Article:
Ever since last year’s horrific attack on a school in Peshawar, Pakistan’s government has gone into overdrive to convince the world that its attitude toward terrorism has changed. As the argument goes, the Islamic republic is in the midst of completing a wrenching strategic shift away from fomenting terrorism and toward fighting it instead.

But though this view appears to have become popular wisdom in Pakistan, it finds few takers elsewhere. In recent weeks, top U.S., Afghan and Indian officials have called on Islamabad to put a lid on a cauldron of jihadist groups that constantly threatens to bubble over.

Last month, the U.S. threatened to withhold $300 million of military aid to Pakistan after U.S. Secretary of Defense Ash Carter refused to certify that it had acted adequately against the Taliban-affiliated Haqqani network. On a visit to Islamabad, National Security Adviser Susan Rice urged Pakistan to do more against militants operating from its territory.

Many Pakistanis view international skepticism toward their country’s war on terrorism as evidence that the world refuses to give Pakistan a fair shake. The columnist Aisha Sarwari, for instance, accuses Western critics of peddling “orientalist jargon” and disregarding the sacrifice of Pakistanis “who have perished in the demonic war of terrorism.”

This notion of victimhood is misguided. In fact, the path toward changing global perceptions of Pakistan is straightforward enough. The Pakistani army only needs to show that it’s as much at odds with terrorists who attack Afghans, Americans and Indians as it is with those who attack Pakistanis.

This is not to suggest that nothing in Pakistan has changed. When it comes to fighting the Tehreek-e-Taliban (TTP)—the Afghan Taliban’s Pakistani cousins—Chief of Army Staff Gen. Raheel Sharif deserves credit for showing far greater resolve than his predecessors. Over the past 15 months, the army has pounded the TTP in its stronghold of North Waziristan. Just a few years ago, support for the TTP from Islamist-friendly politicians such as Imran Khan, and a fear that army morale would suffer in a fight with fellow Muslims, had made an attack on North Waziristan appear exceedingly unlikely.

Similarly, security forces have finally taken off the gloves with anti-Shiite militants who have enjoyed both political patronage and pockets of popular support for more than three decades. In July, police gunned down Malik Ishaq, founder of the anti-Shiite group Lashkar-e-Jhangvi, and 13 supporters in what was widely seen as an officially sanctioned execution. Analysts had long regarded Ishaq, accused of more than 100 murders, as too well connected with both politicians and the army to be touched.

For many Pakistanis, the army’s resolve contrasts favorably with the dithering of the political class, not least Prime Minister Nawaz Sharif (no relation to the army chief.) To his fans, Gen. Sharif has emerged as a sort of South Asian Abdel Fattah el-Sisi, the strongman who pulls his country back from the fundamentalist abyss. That Gen. Sharif comes from a family of war heroes who earned their spurs battling India only enhances his appeal.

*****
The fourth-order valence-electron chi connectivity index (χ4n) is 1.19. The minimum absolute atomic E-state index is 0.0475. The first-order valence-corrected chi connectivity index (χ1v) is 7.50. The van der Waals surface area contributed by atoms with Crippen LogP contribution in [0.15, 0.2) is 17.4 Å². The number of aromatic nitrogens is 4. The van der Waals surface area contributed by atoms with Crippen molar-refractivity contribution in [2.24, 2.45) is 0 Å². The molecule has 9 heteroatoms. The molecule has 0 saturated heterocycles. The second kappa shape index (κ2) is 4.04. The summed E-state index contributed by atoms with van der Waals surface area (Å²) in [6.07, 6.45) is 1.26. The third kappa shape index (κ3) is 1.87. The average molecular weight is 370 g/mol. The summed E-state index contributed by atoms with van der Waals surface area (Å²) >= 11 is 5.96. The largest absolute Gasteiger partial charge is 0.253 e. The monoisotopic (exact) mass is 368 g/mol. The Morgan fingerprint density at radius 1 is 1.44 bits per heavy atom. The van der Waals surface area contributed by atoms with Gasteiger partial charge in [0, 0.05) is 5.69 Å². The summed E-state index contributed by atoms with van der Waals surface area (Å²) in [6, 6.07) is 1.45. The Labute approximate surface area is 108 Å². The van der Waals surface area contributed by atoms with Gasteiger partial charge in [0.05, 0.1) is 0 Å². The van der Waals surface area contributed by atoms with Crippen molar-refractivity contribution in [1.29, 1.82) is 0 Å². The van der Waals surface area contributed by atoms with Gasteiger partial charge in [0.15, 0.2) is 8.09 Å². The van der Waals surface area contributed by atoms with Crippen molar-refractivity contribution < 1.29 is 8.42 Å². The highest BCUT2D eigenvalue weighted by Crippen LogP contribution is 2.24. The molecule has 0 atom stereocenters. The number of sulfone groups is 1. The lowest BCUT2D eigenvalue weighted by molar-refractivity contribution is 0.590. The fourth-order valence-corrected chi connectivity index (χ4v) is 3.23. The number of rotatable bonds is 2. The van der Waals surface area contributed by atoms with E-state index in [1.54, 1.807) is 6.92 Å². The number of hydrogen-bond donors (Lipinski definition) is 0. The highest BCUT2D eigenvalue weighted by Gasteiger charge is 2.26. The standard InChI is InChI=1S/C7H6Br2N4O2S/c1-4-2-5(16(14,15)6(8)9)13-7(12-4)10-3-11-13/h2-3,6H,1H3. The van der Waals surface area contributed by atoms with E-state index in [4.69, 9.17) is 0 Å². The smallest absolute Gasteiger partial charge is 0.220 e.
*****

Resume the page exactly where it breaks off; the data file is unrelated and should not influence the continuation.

Until a spate of attacks in Kabul last month soured relations, Pakistan could also point toward better relations with Afghanistan as evidence of change. Since he took office last year, President Ashraf Ghani put repairing ties with Islamabad at the heart of his foreign policy.

Unlike his predecessor, Hamid Karzai—a fierce critic of Pakistan’s role in destabilizing Afghanistan by backing insurgents—Mr. Ghani had seen Islamabad as part of the solution rather than part of the problem. But last month he accused Pakistan of continuing to provide sanctuary to mercenaries who “send us messages of war.”

What can Pakistan do to get the world to see its counterterrorism effort in a more sympathetic light? In Washington, a parade of visiting Pakistani diplomats and retired generals counsel patience. They portray their country’s fight against the TTP as evidence of a change of heart. Eventually, the argument goes, the army will move against all jihadists. Who can reasonably be expected to take them all on at one go?

The trouble with this story boils down to asking the world to trust Pakistan to do the right thing when it has spent at least the past 35 years doing precisely the wrong thing: arming, funding and training assorted jihadists to fight in Afghanistan and India.

Neither the Afghan Taliban and its affiliates nor the India-focused Lashkar-e-Taiba show any sign of losing their appetite for violence. That only bolsters suspicion that when it comes to terrorism the Pakistani army will always play both sides of the street.

Given this reality, perhaps it’s time for Gen. Sharif to try a different approach. He could quickly disarm skeptics by going after the terrorist groups widely regarded as the army’s jihadist proxies: Lashkar-e-Taiba and the Haqqani network. If, say, LeT founder Hafiz Saeed and the bloodthirsty Sirajuddin Haqqani were to meet the same fate as Ishaq, Pakistan could credibly claim to have overcome its credibility crisis.

For now, Pakistan doesn’t show the slightest inclination to touch the likes of Messrs. Saeed and Haqqani. Skeptics are right to dismiss Pakistan’s alleged strategic shift as nothing more than a clever move to dress up narrow self-interest as a profound national reorientation.

Courtesy: WSJ